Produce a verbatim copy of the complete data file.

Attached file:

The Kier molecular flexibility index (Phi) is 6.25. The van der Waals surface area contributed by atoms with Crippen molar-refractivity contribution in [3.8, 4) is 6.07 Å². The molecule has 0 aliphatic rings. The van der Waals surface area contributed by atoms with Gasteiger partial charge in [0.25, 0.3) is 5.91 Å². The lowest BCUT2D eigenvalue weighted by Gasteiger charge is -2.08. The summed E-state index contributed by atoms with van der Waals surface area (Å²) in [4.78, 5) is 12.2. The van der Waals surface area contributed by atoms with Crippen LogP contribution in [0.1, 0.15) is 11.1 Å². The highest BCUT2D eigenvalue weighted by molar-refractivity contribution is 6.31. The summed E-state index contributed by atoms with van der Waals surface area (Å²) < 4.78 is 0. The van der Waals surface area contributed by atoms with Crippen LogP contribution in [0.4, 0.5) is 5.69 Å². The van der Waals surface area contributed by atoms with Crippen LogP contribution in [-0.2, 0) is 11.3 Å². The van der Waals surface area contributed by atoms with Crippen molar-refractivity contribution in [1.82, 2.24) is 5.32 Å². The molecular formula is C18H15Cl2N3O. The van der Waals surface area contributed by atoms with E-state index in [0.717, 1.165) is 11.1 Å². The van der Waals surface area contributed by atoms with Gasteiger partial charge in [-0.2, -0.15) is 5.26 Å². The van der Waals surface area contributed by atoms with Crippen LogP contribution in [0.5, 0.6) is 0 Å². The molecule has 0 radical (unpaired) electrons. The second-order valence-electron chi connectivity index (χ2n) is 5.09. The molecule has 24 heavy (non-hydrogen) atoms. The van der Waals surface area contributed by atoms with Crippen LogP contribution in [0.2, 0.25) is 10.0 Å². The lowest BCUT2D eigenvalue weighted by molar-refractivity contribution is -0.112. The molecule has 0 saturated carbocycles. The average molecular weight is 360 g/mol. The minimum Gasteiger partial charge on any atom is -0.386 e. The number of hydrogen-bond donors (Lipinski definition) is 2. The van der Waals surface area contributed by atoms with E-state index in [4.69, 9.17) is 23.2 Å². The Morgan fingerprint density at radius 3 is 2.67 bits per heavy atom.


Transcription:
The Kier molecular flexibility index (Phi) is 6.25. The van der Waals surface area contributed by atoms with Crippen molar-refractivity contribution in [3.8, 4) is 6.07 Å². The molecule has 0 aliphatic rings. The van der Waals surface area contributed by atoms with Gasteiger partial charge in [0.25, 0.3) is 5.91 Å². The lowest BCUT2D eigenvalue weighted by Gasteiger charge is -2.08. The summed E-state index contributed by atoms with van der Waals surface area (Å²) in [4.78, 5) is 12.2. The van der Waals surface area contributed by atoms with Crippen LogP contribution in [0.1, 0.15) is 11.1 Å². The highest BCUT2D eigenvalue weighted by molar-refractivity contribution is 6.31. The summed E-state index contributed by atoms with van der Waals surface area (Å²) < 4.78 is 0. The van der Waals surface area contributed by atoms with Crippen LogP contribution in [0.4, 0.5) is 5.69 Å². The van der Waals surface area contributed by atoms with Crippen LogP contribution in [-0.2, 0) is 11.3 Å². The van der Waals surface area contributed by atoms with Crippen molar-refractivity contribution in [1.82, 2.24) is 5.32 Å². The molecular formula is C18H15Cl2N3O. The van der Waals surface area contributed by atoms with E-state index in [0.717, 1.165) is 11.1 Å². The van der Waals surface area contributed by atoms with Gasteiger partial charge in [-0.2, -0.15) is 5.26 Å². The van der Waals surface area contributed by atoms with Crippen LogP contribution in [0.5, 0.6) is 0 Å². The molecule has 0 radical (unpaired) electrons. The second-order valence-electron chi connectivity index (χ2n) is 5.09. The molecule has 24 heavy (non-hydrogen) atoms. The van der Waals surface area contributed by atoms with Crippen LogP contribution in [0.2, 0.25) is 10.0 Å². The lowest BCUT2D eigenvalue weighted by molar-refractivity contribution is -0.112. The molecule has 0 saturated carbocycles. The average molecular weight is 360 g/mol. The minimum Gasteiger partial charge on any atom is -0.386 e. The number of hydrogen-bond donors (Lipinski definition) is 2. The van der Waals surface area contributed by atoms with E-state index in [4.69, 9.17) is 23.2 Å². The Morgan fingerprint density at radius 3 is 2.67 bits per heavy atom.